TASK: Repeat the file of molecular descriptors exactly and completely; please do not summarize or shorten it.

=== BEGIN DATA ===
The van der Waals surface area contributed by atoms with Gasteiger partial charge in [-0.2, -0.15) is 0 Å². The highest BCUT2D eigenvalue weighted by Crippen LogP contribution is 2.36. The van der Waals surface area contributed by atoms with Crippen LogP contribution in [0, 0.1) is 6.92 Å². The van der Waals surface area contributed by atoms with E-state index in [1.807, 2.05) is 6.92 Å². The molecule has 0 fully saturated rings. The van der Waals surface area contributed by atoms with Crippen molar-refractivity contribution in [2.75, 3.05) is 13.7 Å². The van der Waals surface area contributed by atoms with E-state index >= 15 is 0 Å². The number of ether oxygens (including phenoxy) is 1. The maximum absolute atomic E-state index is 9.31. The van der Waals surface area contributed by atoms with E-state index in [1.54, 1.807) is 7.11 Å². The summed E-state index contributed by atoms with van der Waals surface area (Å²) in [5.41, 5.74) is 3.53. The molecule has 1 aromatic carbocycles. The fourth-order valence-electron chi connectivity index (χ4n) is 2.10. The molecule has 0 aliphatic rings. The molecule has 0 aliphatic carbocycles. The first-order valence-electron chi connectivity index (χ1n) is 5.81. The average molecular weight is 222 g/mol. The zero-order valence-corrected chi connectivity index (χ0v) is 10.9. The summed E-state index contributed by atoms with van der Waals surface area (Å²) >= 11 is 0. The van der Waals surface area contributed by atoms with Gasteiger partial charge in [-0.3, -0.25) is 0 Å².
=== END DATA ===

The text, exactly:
The van der Waals surface area contributed by atoms with Gasteiger partial charge in [-0.2, -0.15) is 0 Å². The highest BCUT2D eigenvalue weighted by Crippen LogP contribution is 2.36. The van der Waals surface area contributed by atoms with Crippen LogP contribution in [0, 0.1) is 6.92 Å². The van der Waals surface area contributed by atoms with E-state index in [1.807, 2.05) is 6.92 Å². The molecule has 0 fully saturated rings. The van der Waals surface area contributed by atoms with Crippen molar-refractivity contribution in [2.75, 3.05) is 13.7 Å². The van der Waals surface area contributed by atoms with E-state index >= 15 is 0 Å². The number of ether oxygens (including phenoxy) is 1. The maximum absolute atomic E-state index is 9.31. The van der Waals surface area contributed by atoms with E-state index in [1.54, 1.807) is 7.11 Å². The summed E-state index contributed by atoms with van der Waals surface area (Å²) in [5.41, 5.74) is 3.53. The molecule has 1 aromatic carbocycles. The fourth-order valence-electron chi connectivity index (χ4n) is 2.10. The molecule has 0 aliphatic rings. The molecule has 0 aliphatic carbocycles. The first-order valence-electron chi connectivity index (χ1n) is 5.81. The average molecular weight is 222 g/mol. The zero-order valence-corrected chi connectivity index (χ0v) is 10.9. The summed E-state index contributed by atoms with van der Waals surface area (Å²) >= 11 is 0. The van der Waals surface area contributed by atoms with Gasteiger partial charge in [-0.3, -0.25) is 0 Å².